4. The small budgets of smaller businesses means that many TOC specialists are too expensive and projects can feel too risky.
  5. The wide breadth of what TOC can do creates its own problems and makes it harder for functional specialists to cover the entire approach. For example, my own interest in TOC started when I worked in a manufacturing business and I’ve managed projects for clients but I’m more drawn to using TOC to help solve strategy problems, marketing and sales problems and performance measurement problems.

TOC As A Small Business Solution

Things have to change. The small business sector is much too important to ignore, both for each business owner and for the economy as a whole.

If BIG TOC is too much – too expensive, too complex, too overwhelming – a smaller version needs to be adapted for use in small businesses.

In some ways, this can happen automatically. Small company solutions won’t have the complexity of large organisations and they won’t be as many competing powerful forces that need to be aligned, especially if there is only one business owner.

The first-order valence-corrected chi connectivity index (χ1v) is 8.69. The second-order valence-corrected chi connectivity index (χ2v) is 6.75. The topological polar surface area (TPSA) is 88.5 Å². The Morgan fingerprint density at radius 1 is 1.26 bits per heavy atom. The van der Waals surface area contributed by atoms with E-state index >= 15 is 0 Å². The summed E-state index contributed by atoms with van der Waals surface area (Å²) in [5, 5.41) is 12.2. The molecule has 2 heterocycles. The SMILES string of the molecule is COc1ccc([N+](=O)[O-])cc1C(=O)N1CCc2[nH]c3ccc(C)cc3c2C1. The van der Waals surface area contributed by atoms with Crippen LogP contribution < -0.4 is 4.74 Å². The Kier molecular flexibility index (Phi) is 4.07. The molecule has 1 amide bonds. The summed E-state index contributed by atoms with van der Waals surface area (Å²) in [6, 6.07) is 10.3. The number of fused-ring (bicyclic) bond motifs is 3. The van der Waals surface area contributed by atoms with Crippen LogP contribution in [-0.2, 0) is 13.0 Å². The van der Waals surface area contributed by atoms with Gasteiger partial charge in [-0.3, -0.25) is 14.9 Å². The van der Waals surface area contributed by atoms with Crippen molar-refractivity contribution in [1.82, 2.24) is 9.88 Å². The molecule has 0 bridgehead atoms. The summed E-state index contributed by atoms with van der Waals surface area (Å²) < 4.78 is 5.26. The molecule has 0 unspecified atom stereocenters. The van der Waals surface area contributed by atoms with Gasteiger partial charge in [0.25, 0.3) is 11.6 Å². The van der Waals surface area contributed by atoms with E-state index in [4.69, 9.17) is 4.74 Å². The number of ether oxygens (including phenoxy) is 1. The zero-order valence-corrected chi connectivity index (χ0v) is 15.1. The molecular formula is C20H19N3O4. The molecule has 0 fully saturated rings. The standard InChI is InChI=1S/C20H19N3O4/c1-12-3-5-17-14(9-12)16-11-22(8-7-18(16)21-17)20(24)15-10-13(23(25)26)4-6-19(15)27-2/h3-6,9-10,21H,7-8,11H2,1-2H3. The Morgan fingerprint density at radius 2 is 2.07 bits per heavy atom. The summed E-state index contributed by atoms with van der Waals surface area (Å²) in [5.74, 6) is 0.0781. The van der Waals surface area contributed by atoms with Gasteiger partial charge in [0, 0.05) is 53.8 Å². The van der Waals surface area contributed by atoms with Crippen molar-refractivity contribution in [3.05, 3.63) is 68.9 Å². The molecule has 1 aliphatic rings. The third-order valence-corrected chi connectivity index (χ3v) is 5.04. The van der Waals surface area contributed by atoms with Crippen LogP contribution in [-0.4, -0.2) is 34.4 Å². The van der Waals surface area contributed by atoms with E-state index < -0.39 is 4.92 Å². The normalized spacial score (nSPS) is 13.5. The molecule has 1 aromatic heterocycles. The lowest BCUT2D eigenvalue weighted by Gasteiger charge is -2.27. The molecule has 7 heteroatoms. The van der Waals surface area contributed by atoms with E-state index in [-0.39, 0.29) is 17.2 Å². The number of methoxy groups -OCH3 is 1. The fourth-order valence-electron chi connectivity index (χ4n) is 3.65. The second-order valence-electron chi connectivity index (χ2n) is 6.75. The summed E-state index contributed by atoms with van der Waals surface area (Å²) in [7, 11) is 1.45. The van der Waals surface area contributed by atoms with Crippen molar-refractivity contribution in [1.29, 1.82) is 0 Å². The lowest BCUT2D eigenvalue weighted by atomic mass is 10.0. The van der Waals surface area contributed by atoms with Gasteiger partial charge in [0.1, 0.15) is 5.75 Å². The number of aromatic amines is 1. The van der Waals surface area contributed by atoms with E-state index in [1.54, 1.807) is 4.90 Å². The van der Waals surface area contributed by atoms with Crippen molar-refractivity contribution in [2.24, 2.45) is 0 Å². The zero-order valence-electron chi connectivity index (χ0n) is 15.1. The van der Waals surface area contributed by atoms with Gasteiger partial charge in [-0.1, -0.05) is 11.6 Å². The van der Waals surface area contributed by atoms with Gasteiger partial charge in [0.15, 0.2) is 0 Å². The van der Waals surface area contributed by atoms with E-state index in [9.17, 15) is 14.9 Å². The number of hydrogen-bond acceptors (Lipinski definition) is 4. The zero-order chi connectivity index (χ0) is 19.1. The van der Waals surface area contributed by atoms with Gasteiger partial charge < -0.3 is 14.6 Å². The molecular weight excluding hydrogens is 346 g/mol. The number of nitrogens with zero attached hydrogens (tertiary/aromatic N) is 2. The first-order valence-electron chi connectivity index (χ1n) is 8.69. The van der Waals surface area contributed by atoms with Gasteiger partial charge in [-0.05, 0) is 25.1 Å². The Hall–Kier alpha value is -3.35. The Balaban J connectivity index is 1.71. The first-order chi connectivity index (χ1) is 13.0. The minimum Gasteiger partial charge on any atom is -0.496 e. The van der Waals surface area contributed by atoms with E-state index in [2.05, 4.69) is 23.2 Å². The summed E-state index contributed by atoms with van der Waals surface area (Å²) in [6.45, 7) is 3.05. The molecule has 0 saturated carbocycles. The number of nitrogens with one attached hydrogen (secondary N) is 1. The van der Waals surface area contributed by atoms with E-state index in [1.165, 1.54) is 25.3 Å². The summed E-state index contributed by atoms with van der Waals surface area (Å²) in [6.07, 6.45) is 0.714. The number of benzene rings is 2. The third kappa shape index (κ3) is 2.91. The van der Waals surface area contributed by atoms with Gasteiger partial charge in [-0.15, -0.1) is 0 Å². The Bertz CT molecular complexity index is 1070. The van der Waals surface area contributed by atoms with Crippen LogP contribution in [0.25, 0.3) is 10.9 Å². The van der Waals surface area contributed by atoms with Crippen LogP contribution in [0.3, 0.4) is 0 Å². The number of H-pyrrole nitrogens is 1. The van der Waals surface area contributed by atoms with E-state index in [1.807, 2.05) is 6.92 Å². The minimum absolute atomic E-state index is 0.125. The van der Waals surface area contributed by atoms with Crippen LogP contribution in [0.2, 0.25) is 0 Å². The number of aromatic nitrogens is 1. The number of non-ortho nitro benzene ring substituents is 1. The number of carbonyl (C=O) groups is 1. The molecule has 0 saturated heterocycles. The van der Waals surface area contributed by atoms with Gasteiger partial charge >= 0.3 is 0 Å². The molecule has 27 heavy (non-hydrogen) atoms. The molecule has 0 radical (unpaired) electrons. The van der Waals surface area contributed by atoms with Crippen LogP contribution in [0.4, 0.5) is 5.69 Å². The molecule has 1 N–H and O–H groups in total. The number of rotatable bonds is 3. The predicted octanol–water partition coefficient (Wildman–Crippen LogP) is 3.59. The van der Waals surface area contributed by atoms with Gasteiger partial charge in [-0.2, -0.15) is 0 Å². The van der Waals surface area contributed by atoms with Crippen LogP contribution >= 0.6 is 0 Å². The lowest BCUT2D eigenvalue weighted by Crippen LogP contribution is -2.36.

I’m not the only person who sees an opportunity for using TOC successfully with small business owners in different settings:

  • When a business “gets stuck” and growth stalls. Naturally some kind of constraint is at work, so what better way to tackle it than to use the principles developed as the Theory of Constraints?
  • When a business is making some progress towards its goals but it seems slow and steady while the business owner is getting impatient. Again, it’s likely that the business is being held back by constraints.